Based upon his wartime experiences in the British Navy, Golding asserted that the unlimited brutality shown by the Nazis was a capacity not limited to Germans or indeed to any particular group. While the world was horrified by news of the Nazi death camps, Golding felt that none of the nations was too far from committing atrocities of the same magnitude. According to Golding, humankind’s inclination toward evil and violence tied with the “psychology of fear” motivates humanity to act in unconscionable ways (Davis 28-30).

When the United States used the atomic bomb in Japan, more than 100,000 innocent civilians were killed in three days by dropping two bombs. Overall, a total of 55 million people lost their lives in World War II. Such catastrophic violence and loss of life was clearly not lost on Golding: An atomic war causes the boys’ evacuation in Lord of the Flies, and the sign from the world of grown-ups that the boys so wish for turns out to be the body of a dead paratrooper, floating down from an aerial battle. Such a fatalistic view of humanity directly conflicted with the rationalism on which Golding was raised.

His father’s rationalist optimism claimed that humankind can be perfected with enough effort, purged of aggressive or anti-social tendencies. Golding’s view is much more pessimistic regarding mankind’s true makeup. He perceived good and evil to be equal components of human nature, permanently intertwined. Rather than looking to social reform to cure humanity of its cruelty, Golding felt that breakdown in the social order, such as occurs in Lord of the Flies, is directly traceable to moral meltdown at the individual’s level.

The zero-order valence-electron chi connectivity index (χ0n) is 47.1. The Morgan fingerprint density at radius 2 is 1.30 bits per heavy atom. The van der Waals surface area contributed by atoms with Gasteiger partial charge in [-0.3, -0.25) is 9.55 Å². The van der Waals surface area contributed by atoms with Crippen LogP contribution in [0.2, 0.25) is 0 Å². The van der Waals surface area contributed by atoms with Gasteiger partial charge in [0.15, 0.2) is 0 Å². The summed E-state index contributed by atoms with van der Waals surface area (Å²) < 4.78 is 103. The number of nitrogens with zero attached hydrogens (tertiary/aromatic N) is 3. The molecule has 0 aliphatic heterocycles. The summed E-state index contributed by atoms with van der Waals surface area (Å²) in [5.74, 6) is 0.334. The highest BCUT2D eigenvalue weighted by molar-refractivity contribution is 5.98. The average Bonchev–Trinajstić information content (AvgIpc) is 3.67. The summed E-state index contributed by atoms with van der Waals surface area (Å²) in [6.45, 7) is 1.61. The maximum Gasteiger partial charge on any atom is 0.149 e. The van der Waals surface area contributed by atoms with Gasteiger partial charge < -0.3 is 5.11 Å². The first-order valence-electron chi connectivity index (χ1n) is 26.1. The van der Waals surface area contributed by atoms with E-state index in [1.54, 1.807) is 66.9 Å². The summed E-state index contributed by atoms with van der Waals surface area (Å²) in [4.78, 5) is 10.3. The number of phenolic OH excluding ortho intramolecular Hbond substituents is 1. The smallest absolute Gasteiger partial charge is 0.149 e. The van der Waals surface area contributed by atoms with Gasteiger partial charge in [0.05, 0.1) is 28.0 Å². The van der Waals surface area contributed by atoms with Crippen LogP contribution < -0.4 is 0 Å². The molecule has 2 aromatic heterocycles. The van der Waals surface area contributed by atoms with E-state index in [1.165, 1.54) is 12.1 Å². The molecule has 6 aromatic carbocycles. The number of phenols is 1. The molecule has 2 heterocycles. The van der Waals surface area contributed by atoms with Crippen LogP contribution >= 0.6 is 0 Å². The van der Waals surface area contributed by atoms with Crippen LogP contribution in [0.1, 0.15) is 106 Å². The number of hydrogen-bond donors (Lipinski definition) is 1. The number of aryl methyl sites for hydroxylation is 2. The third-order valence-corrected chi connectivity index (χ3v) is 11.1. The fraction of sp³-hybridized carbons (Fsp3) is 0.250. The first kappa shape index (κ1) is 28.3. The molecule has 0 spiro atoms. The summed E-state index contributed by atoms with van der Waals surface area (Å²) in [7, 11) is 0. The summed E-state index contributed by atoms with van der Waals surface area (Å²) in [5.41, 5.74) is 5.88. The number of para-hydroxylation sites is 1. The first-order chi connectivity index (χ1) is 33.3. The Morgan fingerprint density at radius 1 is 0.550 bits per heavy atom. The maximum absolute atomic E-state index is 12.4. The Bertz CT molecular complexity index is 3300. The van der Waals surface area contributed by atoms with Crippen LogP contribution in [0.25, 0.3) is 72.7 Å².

Golding’s representation of humanity’s inherent evil is a treatment of the Judeo-Christian concept of original sin. When Lord of the Flies was published, many critics were not impressed by it because Golding was not part of one of the contemporary literary movements, which concerned themselves not with theology or mysticism, but with existential and sociological themes (Davis 28-30). Instead, Golding was a 43-year-old schoolteacher with a wife and children addressing classic themes of good and evil.

As a schoolteacher, however, Golding experienced the reality of schoolboy behavior and tendencies, which provided him with valuable literary material. That reality was quite different from the picture painted in many children’s adventure stories, such as R. M. Ballantyne’s classic Victorian tale, Coral Island. Coral Island exemplified certain assumptions about English schoolboys and British culture that Golding knew to be false, such as the idea that British, Christian children were naturally virtuous and innocent.